Gables Community Launches ‘Leave Your Mark’ Tradition


Aimee Rothman, Staff Writer

DURHAM, NH-  For many students, living on a college campus can mean becoming part of a community and having access to unique resources or programs. Housing staff can play a role in this community by providing ways for residents to interact and engage with each other. At the University of New Hampshire (UNH), one on-campus apartment complex is introducing a new program to not only increase student engagement among residents of the building, but to also allow them to leave their impact on the community. The Gables Apartment complex is introducing the ‘Leave Your Mark’ program this spring, which will grant participating residents the chance to have both their name and Gables apartment number engraved on a new brick in the courtyard. 

Greg Goulski, manager of the Gables, has been working on this idea since 2020. However, with the COVID-19 pandemic, his plans to initiate this program were a bit delayed. Nearly three school years later, Greg teamed up with Liz Hogan, who is also an apartment manager at the Gables to get the program officially started.

“It was a program that…we were planning on rolling out the spring of 2020,” said Goulski. “But we all know that things didn’t go to plan that spring so it’s been on hold since then, and we’re all really excited to be able to actually implement it.” 

Despite the delay, Goulski and Hogan are looking forward to an increase of student engagement in the complex, and to finally see this idea come to life. 

In order to receive a brick, students must participate in six gables programs hosted by community advisors, attend one community service project at the Gables, as well as one Gables council meeting. The ‘Leave Your Mark’ program aims at adding incentive for residents to participate in these programs. 

“It’s a way for us to reward students for doing the things we think they should be doing already,” Goulski said. 

On March 9, the Gables hosted their first community service project for the ‘Leave Your Mark’ program. “We’re kicking off a pre-spring break food drive supporting some of our local food pantries and services in the community, such as the Cats’ Cupboard or the Waysmeet Center,” Goulski said.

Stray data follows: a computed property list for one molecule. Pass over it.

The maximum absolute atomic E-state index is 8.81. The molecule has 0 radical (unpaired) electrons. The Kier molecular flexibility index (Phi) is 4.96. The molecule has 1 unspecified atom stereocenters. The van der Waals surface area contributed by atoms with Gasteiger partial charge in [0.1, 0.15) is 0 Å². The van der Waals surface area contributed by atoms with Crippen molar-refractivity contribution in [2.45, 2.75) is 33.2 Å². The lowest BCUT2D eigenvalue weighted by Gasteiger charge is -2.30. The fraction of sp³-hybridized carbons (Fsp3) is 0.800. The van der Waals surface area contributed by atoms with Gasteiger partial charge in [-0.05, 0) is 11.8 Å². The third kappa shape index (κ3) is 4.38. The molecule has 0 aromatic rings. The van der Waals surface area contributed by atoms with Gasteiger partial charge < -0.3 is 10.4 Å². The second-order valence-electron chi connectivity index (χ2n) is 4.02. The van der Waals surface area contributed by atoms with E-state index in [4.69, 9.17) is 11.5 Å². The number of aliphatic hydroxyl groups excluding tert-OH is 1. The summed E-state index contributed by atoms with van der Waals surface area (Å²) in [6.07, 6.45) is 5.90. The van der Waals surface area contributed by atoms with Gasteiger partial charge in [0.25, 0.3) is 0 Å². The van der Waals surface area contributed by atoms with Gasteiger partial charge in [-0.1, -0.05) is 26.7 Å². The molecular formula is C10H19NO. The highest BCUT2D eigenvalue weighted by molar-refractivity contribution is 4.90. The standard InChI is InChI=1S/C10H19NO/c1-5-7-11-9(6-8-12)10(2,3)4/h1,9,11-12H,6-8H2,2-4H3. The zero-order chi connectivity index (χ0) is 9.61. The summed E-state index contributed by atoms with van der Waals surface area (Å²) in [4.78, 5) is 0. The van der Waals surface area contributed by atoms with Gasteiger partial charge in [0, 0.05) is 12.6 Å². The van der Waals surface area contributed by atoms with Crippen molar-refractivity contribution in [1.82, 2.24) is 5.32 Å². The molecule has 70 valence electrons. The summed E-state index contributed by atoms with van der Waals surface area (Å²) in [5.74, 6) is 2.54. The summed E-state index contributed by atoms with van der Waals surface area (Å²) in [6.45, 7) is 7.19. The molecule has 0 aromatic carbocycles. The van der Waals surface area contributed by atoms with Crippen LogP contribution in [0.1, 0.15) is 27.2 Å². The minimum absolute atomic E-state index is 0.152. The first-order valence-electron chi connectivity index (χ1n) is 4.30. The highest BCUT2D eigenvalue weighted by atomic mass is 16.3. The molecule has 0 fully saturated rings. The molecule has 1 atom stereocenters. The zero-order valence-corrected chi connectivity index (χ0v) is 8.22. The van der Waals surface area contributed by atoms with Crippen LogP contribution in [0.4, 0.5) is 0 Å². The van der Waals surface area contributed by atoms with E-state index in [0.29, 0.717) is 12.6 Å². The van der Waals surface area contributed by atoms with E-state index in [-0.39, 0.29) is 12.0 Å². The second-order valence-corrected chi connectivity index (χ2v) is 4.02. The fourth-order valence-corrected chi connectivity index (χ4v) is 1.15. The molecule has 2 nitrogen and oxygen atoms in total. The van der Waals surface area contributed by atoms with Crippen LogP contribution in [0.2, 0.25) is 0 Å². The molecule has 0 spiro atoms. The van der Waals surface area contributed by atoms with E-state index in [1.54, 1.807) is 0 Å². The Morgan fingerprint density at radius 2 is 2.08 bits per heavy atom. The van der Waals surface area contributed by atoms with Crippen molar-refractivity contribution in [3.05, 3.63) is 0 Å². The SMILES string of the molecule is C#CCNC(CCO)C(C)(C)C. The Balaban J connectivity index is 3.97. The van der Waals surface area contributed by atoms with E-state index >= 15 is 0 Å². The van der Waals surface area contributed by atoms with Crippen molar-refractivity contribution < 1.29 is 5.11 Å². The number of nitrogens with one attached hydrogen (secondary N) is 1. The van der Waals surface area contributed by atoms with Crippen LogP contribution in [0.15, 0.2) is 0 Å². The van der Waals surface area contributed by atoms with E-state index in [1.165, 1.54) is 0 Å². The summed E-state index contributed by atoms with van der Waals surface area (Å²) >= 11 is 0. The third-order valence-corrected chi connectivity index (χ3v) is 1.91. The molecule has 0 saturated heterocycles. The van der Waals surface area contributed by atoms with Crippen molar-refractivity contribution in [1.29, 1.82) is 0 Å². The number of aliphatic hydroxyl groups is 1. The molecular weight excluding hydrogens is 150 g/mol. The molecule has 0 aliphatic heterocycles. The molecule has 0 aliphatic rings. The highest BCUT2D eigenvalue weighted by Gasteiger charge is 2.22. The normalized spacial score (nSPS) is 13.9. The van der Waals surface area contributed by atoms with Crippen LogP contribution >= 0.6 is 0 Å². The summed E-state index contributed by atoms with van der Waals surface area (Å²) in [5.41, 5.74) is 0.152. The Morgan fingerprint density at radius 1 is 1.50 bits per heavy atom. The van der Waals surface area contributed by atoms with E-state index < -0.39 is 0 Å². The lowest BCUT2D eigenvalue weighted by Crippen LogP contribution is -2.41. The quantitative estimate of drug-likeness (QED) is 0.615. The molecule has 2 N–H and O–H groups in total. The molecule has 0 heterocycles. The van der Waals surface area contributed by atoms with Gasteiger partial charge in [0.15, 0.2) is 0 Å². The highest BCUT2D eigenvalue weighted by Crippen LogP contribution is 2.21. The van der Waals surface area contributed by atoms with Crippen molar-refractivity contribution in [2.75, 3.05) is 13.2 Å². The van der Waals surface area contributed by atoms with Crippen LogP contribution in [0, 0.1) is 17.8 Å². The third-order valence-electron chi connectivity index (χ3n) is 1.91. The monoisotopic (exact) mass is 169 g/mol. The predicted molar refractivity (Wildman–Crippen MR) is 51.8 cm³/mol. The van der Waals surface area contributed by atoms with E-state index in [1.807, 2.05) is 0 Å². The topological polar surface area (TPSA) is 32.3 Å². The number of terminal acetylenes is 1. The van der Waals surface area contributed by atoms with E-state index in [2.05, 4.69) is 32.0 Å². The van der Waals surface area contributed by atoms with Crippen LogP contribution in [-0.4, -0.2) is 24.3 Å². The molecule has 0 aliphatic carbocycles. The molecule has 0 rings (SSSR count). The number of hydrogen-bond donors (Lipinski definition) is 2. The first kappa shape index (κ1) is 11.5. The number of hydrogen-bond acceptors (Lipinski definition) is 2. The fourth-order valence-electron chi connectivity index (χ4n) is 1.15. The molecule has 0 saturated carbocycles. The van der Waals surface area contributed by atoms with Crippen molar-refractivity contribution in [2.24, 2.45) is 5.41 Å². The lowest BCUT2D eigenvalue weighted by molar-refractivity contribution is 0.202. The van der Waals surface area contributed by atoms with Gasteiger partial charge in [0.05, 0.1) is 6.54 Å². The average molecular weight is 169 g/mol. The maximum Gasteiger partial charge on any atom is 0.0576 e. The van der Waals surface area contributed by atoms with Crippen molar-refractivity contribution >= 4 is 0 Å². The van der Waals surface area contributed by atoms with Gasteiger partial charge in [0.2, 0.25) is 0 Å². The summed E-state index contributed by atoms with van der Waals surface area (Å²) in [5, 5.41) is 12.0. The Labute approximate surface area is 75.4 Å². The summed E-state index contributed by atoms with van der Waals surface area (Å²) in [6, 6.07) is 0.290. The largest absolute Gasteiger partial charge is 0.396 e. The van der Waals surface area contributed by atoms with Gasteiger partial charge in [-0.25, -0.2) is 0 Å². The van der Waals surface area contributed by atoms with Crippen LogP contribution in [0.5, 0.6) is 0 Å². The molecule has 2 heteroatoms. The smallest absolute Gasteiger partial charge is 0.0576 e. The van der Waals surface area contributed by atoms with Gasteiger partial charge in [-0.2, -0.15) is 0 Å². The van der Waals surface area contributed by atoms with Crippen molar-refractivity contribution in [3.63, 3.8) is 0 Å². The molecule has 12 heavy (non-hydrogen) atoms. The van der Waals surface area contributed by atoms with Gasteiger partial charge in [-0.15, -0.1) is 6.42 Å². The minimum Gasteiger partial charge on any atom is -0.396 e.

The Gables managers are also planning an additional community service project later this semester, in which students can help repaint the Gables sign and plant new flowers around it. The hope is that this project will, “beautify the already amazing complex we live in,” Goulski commented.  

Both Goulski and Hogan hope that students who participate in these projects can feel more connected to the Gables community by taking action to make the apartment a better place. They said the overall focus of this program is to build a sense of community among Gables residents and to create pride in being part of that community. 

“These bricks will really help us get student buy-in to be a part of this community and to be excited about coming to programming opportunities, to meet with Greg and I and spend time with us, not just because they have to meet with us to talk about an incident or situation but because we’re great people who really want to build that sense of community,” Hogan said. 

So far, about 20 to 25 students have begun their journey to receiving a brick, by engaging in the Gables programs offered. These students will act as a trial run to test whether or not this program can be continued into the future. 

“I think this could be a legacy project, for sure. Right now, it’s a project that could easily become a year-round program, with some adjustments being made,” Goulski said.

“With the amount of support that students have already shown and the number of students that are excited about it, I think it would be a no-brainer to continue to do it in the future,” he continued. 

Creative thinking is an essential skill of the on-campus apartment managers’ job, when it comes to planning these new initiatives. Hogan explained that the community in the Gables is unique from other residence halls at UNH, which is why both Goulski and herself had to think creatively when considering new ideas to increase engagement. 

“You have to consider the student population that lives at The Gables. It’s not a traditional residence hall,” Hogan said. 

“They’re not propping their doors open to talk to folks in the hall like you would in Stoke or Christensen and Williamson Halls, and because of that, we have to be so much more intentional in the work that we do,” Hogan continued.

Both Goulski and Hogan see this project as something that will better the Gables community, while giving alumni a special reason to want to come back and visit the place they once called home, to find their brick in the courtyard. 

“Overall, it will be an improvement to the complex because bricks have to get replaced anyways, so why not replace it with something that’s cool and inventive and is something that alumni can come back to see in 20 something years,” Hogan said.

“What a better way to get folks excited to be a part of this community, than by concretely being a part of it and making an impact,” Hogan ended.